2) Valentine: more of the the same with great lines thrown out like they come from an endless stream("Well you wish upon a star/That turns into a plane". . . "If you were a pill/I'd take a handful at my will/and knock you back with somethings sweet as wine).

3) Shooting Dirty Pool. Down and dirty rocker--a great illustration of how Jim Dickinson's production is perfect for this record--the bass is muddied, the treble in the guitar is jacked up and the drums are given a huge, sledgehammer whallop.
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Format: Audio CD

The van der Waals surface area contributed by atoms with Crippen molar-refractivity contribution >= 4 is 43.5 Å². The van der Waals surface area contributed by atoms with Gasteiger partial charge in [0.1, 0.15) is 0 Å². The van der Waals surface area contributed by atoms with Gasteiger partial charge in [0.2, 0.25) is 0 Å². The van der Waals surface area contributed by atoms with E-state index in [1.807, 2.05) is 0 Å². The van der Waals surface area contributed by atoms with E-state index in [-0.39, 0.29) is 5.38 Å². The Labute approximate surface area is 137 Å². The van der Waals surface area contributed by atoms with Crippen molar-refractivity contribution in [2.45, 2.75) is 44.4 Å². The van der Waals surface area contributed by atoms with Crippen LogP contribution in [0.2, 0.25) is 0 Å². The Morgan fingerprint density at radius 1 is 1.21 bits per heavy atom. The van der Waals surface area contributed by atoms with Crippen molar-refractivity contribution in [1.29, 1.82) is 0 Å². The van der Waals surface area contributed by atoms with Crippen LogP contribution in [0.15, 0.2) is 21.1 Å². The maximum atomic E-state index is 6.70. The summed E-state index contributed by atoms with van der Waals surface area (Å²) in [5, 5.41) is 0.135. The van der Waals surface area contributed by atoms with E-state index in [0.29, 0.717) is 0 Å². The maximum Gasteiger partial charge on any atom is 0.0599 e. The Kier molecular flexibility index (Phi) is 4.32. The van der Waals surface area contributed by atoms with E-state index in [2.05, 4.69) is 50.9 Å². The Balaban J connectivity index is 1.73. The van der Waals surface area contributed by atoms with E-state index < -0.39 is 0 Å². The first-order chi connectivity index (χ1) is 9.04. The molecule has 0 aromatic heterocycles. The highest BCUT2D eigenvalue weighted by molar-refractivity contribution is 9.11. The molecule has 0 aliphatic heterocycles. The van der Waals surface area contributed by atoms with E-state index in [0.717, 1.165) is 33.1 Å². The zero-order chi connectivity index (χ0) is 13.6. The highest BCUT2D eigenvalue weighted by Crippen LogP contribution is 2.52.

We've all heard this cliche before: "This album changed my life." Usually it's in the context of the classic rock albums the baby boomers prefer. Well, this is the album that changed my life, and maybe had the same effect on our generation -- the group of us who were born after the baby boom but before the "generation X" group, that late 50's, early 60's crew who blessedly have been forgotten by the trend-setters and marketing pros(as a result, we've made our own rules). Anyway, I digress. Anyway, let's with my review -- by '87, the '80s were getting pretty boring. The music was about the only interesting thing going. The whole "yuppie" culture was not for me --never was. I couldn't afford the exceesses and didn't see the point in pursuing them. Paying the bills and being able to see and buy music was enough for me and my friends. Along comes "PTMM." I "fell in love" with the album on my first listen not only because of the incredibly catchy but rocking music (you gotta listen to understand what I mean), but the whole rebellious, but realistic nonconformist attitude that it proclaimed. Paul and the guys didn't waste time on the "let's take over the world and have a revolution" punk attitude. Rather the album has a more "We don't have to do things your way" rebellion. It changed my attitudes toward a lot of the things people thought were imporatnt back then, but in an entertaining "Let's party" kind of way, rather than heady,boring, folk-singer introspection. The album has its quieter, introspective moments, however. "Skyway" is a beatiful ballad (and served as a great lullaby sung to my son years later when I became a mom).Read more ›